When one talks about a pure scorer, we tend to think of well-known superstars like Kevin Durant and Carmelo Anthony, players that have proven their ability to get the ball in the basket to be second-nature to them, scoring in many different manners.
Younger, less experienced players with the ability to score in the same fashion are often overlooked simply because we want proof that they can truly take their scoring games to the next level against the elite.
So far, so good for the Boston Celtics’ new rookie, Kelly Olynyk.
Four games into Summer League, the 7’0, 234 lbs center from Gonzaga is averaging 19.5 points on a super-efficient 57.4 percent shooting for a rookie, to go along with eight rebounds and 2.2 steals.
In his last game against the Houston Rockets, he delivered the first double-double of Summer League, posting 19 points and 10 rebounds. Four great showings by the B.C native has earned him the number one rank atop the first NBA.com Rookie Ladder of the upcoming season.
Three games in, Olynyk shot 3-for-7 from long-range, but following his showing against Houston where he went 0-for-5 from beyond the arc, he is now shooting 25 percent from the three-point line.
Let’s take a closer look at his showing against the Rockets.
There were two blemishes on his final stat-line: his poor three-point shooting and his five turnovers.
As he has shown in college and in the first three games, he is excellent at running the floor and scoring in transition, going 2-for-2 on shots taken on fastbreak opportunities. He is also a good finisher at the rim, able to finish with both hands quite expertly. Dating back to Gonzaga, he is a very smart offensive player who loves to create contact to get to the free-throw line, where he shot 77.6 percent last season for the Bulldogs. Unfortunately, he was only 3-for-6 for the game, contributing to his off-shooting night.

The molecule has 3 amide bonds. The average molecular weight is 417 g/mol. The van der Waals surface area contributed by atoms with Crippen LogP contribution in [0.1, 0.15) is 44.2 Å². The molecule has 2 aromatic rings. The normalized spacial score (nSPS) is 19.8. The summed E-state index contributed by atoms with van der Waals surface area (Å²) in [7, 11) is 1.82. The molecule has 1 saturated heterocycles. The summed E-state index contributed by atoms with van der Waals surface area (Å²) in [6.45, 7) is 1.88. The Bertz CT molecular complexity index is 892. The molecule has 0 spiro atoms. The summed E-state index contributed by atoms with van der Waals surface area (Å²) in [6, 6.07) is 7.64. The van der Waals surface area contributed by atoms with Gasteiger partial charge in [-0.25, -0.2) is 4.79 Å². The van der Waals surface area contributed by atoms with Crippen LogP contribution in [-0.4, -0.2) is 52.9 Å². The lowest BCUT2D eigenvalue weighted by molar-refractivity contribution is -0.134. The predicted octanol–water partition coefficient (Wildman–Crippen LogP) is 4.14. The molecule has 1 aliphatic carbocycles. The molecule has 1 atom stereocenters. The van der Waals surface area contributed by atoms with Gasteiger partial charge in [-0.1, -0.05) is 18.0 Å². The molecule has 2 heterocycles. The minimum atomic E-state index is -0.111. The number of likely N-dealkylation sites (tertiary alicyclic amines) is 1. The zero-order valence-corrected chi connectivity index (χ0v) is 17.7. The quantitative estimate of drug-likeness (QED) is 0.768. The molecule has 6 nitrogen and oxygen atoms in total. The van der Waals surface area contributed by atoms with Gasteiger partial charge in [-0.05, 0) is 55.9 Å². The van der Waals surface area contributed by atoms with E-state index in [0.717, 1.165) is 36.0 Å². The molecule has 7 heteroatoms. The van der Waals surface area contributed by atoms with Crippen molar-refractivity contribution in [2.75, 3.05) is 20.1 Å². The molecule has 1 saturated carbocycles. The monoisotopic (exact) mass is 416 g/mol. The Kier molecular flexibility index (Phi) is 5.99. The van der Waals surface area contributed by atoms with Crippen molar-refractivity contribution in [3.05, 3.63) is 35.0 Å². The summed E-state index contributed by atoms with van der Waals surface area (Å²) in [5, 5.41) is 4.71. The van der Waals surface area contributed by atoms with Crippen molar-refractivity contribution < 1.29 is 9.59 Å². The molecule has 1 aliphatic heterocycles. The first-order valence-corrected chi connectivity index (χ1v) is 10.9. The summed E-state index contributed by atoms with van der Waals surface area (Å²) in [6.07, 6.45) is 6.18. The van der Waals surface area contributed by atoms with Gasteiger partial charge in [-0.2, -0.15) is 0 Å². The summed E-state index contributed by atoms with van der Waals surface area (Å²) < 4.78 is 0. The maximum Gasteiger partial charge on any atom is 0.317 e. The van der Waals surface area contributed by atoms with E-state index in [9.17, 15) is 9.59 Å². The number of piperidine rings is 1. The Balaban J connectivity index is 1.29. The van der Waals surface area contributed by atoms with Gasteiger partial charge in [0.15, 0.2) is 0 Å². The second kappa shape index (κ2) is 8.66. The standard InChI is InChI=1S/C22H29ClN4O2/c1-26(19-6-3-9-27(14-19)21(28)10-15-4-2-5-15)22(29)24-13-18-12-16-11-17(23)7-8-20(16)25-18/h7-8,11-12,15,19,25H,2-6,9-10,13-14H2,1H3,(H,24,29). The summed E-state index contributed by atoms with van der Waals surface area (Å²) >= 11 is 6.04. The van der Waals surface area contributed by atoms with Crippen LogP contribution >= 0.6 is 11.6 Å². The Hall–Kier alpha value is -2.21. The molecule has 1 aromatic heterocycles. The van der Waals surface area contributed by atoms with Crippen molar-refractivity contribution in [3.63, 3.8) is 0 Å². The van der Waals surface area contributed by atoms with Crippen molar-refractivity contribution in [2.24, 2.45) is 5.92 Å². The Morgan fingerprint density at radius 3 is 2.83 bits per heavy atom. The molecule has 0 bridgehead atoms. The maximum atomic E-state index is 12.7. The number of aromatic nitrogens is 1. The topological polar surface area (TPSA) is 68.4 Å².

As a refined offensive threat, Olynyk has a wide variety of shots in his arsenal, able to make step-back jumpers, turnaround jumpers and scoop shots just to name a few. He was 1-for-1 from mid-range for the game, his one make coming on a step-back jumper from 17 feet. It is also to his advantage to be able to make shots in traffic or off the dribble.
Olynyk is a very legitimate post threat, having demonstrated polished skills from the block the first three games, whether he’s scoring in the various ways he knows how or threading the needle on passes to shooters on the perimeter, he can do it all from the post. He has also shown the ability to catch the ball far out and work his way under the rim with good footwork and a variety of fakes and spins.
In the game in question, he finished 8-for-14 from the field. This can be broken down into three categories: 7-for-8 shooting in the paint, 1-for-1 from mid-range and 0-for-5 from long-range. Many of his points in the paint came off of tip-shots. Olynyk crashed the glass very effectively against Houston, six of his 10 total rebounds coming on the offensive board, two of which were tip-shots. He is averaging 3.3 offensive rebounds so far in this Summer League, a great number that should certainly help a Celtics team that was 29th in rebounding last season.
He should be alarmed as to his foul totals, averaging 4.8 fouls-per-game in 26.5 minutes of play. If he wants more minutes, he needs to discipline himself on the defensive end and be very careful in regards to his positioning. It would also serve him well to avoid being too aggressive and being called for offensive fouls, as he will probably find himself on the block often.
In terms of his defense, the Canadian is quite frankly a mediocre defender. He is not athletic, something that hurts his cause on that end, and is not very quick on his feet when defending his man. Look for teams to exploit him on pick-and-rolls as he does a very poor job of containing it, being too slow to recover to his man or to stop the pick-and-roll ball handlers from blowing by him and getting to the rim. Finally, he gets caught over-helping at times, allowing his man to wander and get enough space to control the pass and fire a great look.
Some scouts have compared him to the likes of Spencer Hawes and Fabricio Oberto. The way he’s been playing, it is without a doubt that he is the tools to be much better then those two, no disrespect to any of them. It isn’t by chance that he is so refined offensively. As a kid, he was taught the game of basketball by having the game broken down for him completely, making him a very fundamentally-sound player. In the same way, he must break the game down on the defensive end of the floor in order to elevate his IQ and develop his skills as a defender.